These tracks, plus The Property Master and the Moon are the surviving aural record of a restless year James spent travelling back and forth between Canberra, Brisbane, Melbourne, Sydney and his hometown of Corryong in 1974-75...performing on the street, in house concerts, in wine-bars, folk clubs, and coffee shops, at rent parties...sleeping on the floors of friends, friends of friends, and strangers who became friends, before finally settling in Sydney in early '75.
This eighteen minute music theatre performance piece is the third release from James's recently rediscovered, previously unreleased, archive, Lost Songs from the Rusting Shed of Disappeared Guitars.
Inspired by a cartoon cut from the back page of a 1974 edition of the Nation Review magazine, the early 70's cinema popularity of the films of Charlie Chaplin and the Marx Brothers, a time when art house cinemas regularly re-ran Humphrey Bogart and Ingrid Bergman in Casablanca, when opportunity shop worlds provided approximations of the 1920s and '30s fashions of The Great Gatsby and Bonnie and Clyde, James created a cycle of song, poem and spoken word that portrays and questions the dreams forged by nostalgia for a time...any time...before the one we live in now...whenever 'now' may be.
Singing Songs About the View is the second collection from James's archival release project, Lost Songs from the Rusting Shed of Disappeared Guitars.
This 8 track acoustic folk album, an early journey into alt country, contemporary balladry and punk folk, was recorded one weekend in December 1973, in a weatherboard room in a heritage listed former military physical training facility in Canberra, when James was 20. An accidentally ironic location, considering the anti-war, anti-establishment stance of his repertoire then.
With a band of friends and friends of friends on cello, flute, harmonica and three acoustic guitars James recorded songs about windows, friendship and frost, the sky in the river, about city streets and talking and the darkness of dreams, about smoking, walking and mystery. About open doors, restless allegiances and drinking. About love affairs, rain and slow cracks in glass...and the ever-changing view....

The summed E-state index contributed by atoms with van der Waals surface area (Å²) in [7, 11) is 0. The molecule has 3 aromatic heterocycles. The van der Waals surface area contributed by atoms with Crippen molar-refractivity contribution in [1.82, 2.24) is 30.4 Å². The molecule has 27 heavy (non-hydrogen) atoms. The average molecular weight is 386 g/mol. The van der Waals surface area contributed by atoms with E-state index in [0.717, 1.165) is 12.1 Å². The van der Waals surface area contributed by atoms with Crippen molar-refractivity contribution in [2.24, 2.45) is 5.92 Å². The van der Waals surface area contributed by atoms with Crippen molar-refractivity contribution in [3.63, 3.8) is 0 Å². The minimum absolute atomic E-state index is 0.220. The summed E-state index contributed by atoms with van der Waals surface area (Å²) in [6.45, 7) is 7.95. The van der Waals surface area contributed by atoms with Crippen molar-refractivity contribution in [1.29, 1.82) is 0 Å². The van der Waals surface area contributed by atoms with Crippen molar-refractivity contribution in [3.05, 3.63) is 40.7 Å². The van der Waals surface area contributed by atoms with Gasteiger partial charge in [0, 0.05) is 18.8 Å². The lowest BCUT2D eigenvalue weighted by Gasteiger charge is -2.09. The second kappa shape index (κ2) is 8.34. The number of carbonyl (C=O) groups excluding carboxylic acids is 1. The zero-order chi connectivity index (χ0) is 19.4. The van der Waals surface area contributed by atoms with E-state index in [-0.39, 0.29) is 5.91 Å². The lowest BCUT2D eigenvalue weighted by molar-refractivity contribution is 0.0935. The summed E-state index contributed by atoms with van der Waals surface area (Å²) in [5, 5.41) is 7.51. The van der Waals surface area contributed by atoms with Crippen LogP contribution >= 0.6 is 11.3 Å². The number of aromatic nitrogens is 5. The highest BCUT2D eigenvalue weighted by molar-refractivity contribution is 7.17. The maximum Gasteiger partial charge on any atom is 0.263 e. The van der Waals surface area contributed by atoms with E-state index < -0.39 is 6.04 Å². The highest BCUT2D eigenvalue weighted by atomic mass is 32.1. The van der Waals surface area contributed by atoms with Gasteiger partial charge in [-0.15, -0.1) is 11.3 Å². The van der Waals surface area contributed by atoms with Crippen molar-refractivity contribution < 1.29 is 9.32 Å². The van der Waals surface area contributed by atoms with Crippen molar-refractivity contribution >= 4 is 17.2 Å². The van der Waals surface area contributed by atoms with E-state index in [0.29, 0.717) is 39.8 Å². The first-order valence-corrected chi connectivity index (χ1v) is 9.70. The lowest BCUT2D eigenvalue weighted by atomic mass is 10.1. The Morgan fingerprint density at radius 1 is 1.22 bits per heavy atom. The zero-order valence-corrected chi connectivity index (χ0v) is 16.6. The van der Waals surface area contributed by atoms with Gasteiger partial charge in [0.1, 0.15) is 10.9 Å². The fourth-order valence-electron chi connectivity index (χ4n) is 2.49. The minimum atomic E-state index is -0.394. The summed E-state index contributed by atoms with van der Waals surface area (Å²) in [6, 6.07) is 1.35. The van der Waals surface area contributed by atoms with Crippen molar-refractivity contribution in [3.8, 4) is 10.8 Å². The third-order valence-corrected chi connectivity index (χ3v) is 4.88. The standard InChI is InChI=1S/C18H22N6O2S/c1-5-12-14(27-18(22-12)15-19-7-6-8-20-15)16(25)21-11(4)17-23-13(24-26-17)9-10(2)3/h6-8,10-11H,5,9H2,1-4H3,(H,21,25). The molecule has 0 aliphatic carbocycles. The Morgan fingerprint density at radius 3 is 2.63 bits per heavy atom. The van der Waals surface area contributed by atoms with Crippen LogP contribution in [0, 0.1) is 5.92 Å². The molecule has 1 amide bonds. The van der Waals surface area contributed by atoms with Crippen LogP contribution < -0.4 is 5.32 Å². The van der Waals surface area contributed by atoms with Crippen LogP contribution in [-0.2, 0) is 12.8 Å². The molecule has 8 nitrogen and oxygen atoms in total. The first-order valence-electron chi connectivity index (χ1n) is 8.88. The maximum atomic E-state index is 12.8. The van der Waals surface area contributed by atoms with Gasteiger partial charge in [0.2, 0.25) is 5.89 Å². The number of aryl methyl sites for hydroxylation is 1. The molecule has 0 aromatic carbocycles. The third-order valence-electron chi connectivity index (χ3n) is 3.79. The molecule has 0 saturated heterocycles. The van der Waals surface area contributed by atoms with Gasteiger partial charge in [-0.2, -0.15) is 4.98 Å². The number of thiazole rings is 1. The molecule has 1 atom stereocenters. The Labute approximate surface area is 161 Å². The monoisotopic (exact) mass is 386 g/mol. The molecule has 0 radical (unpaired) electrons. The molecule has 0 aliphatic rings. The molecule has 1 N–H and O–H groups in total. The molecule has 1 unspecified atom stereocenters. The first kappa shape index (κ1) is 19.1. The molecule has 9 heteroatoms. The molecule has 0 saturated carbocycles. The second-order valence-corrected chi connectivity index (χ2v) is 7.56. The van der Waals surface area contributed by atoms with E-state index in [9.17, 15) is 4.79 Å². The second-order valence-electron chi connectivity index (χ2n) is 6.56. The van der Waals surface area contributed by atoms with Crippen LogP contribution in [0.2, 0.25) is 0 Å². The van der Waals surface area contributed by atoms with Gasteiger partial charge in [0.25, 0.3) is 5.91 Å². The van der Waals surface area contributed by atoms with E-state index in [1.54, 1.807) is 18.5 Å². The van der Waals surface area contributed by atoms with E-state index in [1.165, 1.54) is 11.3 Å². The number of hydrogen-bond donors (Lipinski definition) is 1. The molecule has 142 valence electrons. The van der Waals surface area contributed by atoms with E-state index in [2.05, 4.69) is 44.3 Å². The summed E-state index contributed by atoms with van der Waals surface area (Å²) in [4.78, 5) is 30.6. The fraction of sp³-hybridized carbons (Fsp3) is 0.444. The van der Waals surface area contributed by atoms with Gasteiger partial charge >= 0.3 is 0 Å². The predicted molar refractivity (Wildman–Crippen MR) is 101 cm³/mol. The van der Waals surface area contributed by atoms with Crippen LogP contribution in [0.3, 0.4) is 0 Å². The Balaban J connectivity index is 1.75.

"I wrote these when I was I was 18, 19, 20 years old. I'd read a lot of poetry, listened to a lot of ballads and was teaching myself to dream out loud. It seems like a miracle now that these songs were ever recorded...and even more miraculous that I've still got them. Some of the lyrics were published in poetry anthologies and magazines of the time, so I had copies of those, but many of the musical settings had vanished from my memory....and some of the songs had completely disappeared. It's good to have them back though. I'm enjoying hearing these dreamscapes and stories from this other, distant, strangely different, yet intimately familiar sounding version of myself...and am including some into my live repertoire. And, of course, I'm hoping they might speak to you, now, in some way too....so I do hope you enjoy them...and good luck with that ever-changing view...."
Singing Songs About the View is available from James's Store
All tracks available digitally from Apple Music, Spotify, iTunes, Google Play, Amazon, Deezer, Pandora, YouTube Music, Tidal, Groove Music (Microsoft)
Seven Songs is the first collection from James's new archival release project, Lost Songs from the Rusting Shed of Disappeared Guitars.
"I'm really excited by this first tape. I found it just this year. It was just a 5 inch reel, unlabeled, in a brown paper bag. Nobody, not me, not anyone, had heard it since 1973. I'd totally forgotten recording any of this.... that there even was a tape.... and half the songs I have no recollection of writing.... or I had only a dim memory and a sense of loss.... nothing else, not even scribbled pages of lyrics. I was only 20 years old when I recorded these and the performances are very rough but for me, there's a kind of promise about the songs themselves.... they feel solid, they have intent, and I'm glad I've decided to share them...."
'Ever the consummate storyteller, James Griffin knows how to craft a setting and weave a tale. He draws upon life as he has experienced it, spices it with a sense of occasion, and then presents it wrapped within a unique brand of eloquent urban folk...'
Brett Leigh Dicks, Beat Magazine
After four years performing and recording with the Subterraneans, James put that band on hold and recorded Black Crow Road. The aim was to make an intimate, acoustic, almost ambient album woven around vivid lyrical pictures and stories, sung or spoken within simple, catchy and hypnotic musical settings. The music is created from an unusual synthesis of alt- rock, folk and minimalist avant-garde sounds and textures.
Songs for a Season at Ghost Town Bridge is a combined CD and book of songs and prose poems. Through a mix of anecdotal magic realism, love stories, chance meetings and lives travelling off the rails, James has created a meditation that is at once humorous, ironic and serious and which offers a sophisticated, contemporary vision of the wide streets and corrugated iron of rural Australia.